The Holidaily Brewing Company staff enjoys gluten- free beer at the bar.
by Lydia Rueger
It was scary enough when Golden mom Karen Hertz was diagnosed with melanoma in 2007, while she was pregnant. Then after successful cancer removal and delivery of twin daughters, Hertz was diagnosed with cancer again in 2008. This time, it was papillary thyroid cancer. After undergoing radiation treatments and removal of her thyroid in 2009, Hertz was cancer-free once again, but she still didn’t feel like herself.
“I experienced heavy fatigue, I lacked concentration for tasks I used to do well, and had skin issues, like eczema,” Hertz remembers. At the suggestion of her endocrinologist and a nutritionist, Hertz decided to cut gluten out of her diet. “Within two weeks I felt significantly better,” Hertz says.
In the years that followed, Hertz continued her gluten-free diet, though enjoying a really good beer was something she missed. “Gluten-free beers weren’t very satisfying and I wondered why they didn’t taste as good,” Hertz says. “I started to do some research to find out.”
Hertz worked with the Grouse Malt House and professionals at Colorado State University, and teamed up with award-winning brewer, Wayne Burns to create her brews. “I said to Wayne, ‘let’s make great beer that just happens to be gluten free’, ” Hertz says. Burns was up for the challenge.
In 2015, Hertz opened the Holidaily Brewing Company in Golden—the first completely gluten-free brewery in Colorado and one of only five in the country. Currently, they offer nine gluten-free beers on tap, and are sold in 55 locations across Colorado. Hertz continually receives thank-you notes and emails from gluten-intolerant individuals across the state.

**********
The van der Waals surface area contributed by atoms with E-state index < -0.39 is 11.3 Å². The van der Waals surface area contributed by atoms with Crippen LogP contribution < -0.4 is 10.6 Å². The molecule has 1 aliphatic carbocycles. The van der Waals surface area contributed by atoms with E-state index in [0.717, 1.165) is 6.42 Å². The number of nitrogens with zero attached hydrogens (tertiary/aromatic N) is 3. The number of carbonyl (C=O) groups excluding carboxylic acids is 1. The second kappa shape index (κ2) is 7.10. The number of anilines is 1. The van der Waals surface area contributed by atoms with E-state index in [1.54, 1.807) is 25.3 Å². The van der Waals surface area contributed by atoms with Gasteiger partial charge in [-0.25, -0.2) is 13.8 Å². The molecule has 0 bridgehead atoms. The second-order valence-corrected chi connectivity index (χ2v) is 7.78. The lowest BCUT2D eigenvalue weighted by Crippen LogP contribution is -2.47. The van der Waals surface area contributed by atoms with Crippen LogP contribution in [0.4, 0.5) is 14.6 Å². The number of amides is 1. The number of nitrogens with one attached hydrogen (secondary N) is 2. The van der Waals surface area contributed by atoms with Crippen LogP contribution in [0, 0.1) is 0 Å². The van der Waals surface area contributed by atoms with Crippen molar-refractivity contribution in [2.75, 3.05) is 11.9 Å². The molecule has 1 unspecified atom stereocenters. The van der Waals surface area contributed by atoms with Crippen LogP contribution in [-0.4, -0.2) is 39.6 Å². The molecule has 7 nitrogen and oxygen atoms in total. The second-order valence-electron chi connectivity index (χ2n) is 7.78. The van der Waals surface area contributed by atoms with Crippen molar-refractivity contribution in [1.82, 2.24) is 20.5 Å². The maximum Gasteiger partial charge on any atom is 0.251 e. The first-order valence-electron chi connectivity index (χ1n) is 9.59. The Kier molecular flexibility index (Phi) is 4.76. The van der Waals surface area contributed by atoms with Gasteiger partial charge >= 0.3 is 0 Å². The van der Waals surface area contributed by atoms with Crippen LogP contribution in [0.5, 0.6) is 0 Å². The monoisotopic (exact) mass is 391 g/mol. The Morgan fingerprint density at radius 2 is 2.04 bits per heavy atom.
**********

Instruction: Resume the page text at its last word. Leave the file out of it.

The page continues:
“When someone comes in who is gluten-free or they’ve been sick for a long time, and they don’t have to feel high maintenance and can order anything off the menu, it is an emotional experience,” Hertz says.
A Family-Friendly Place
Holidaily is a place you can bring your kids (and dogs!). They serve a locally made root beer and contract with a variety of food trucks, all of which have some gluten-free offerings. On warmer months, families can hang out on the patio and enjoy lawn games. The vibe is laid back and comfortable. “The scene at craft breweries is not people who take shots and get wasted. It’s just people enjoying beer,” says Hertz, who is also a wife to Jake and mom of nine-year-old daughters, Kara and Kate.
When bringing your family to a brewery, Hertz believes it’s not the best time to be anti-screen or anti-game, as the other patrons appreciate it when children are somewhat controlled. “But that is the same for adults and dogs, too,” Hertz adds.
Running a Family Business
Hertz credits her husband Jake’s steady job as commercial real estate developer as the thing that “allowed me to do something crazy like this,” she says. “He’s my cheerleader, he hangs pictures on the wall, and when something breaks, he can usually fix it,” says Hertz. And when Jake is not traveling for work, he works from home, which allows him to help with their daughters’ schedules. “It would be impossible to do this without him,” Hertz says.
She finds that running a business means that she needs to be available all the time, but mobile devices allow her to be more flexible. Hertz, who was named a 2017 Denver Business Journal 40 under 40 winner, likes that being the boss, while challenging, means she gets to prioritize and control when and where she will be at any given time. “I have a great staff and it’s worked out really well.”
Kara and Kate have helped paint walls, dry cans, and ride along when their mom makes deliveries. Their favorite task, though, is helping count the cash. The girls know their mom’s history with cancer and her need to be gluten-free. “They are listening all the time,” Hertz says, “and they’ve learned a lot.”
Lydia Rueger is an Arvada-based freelance writer, editor, and mom of two.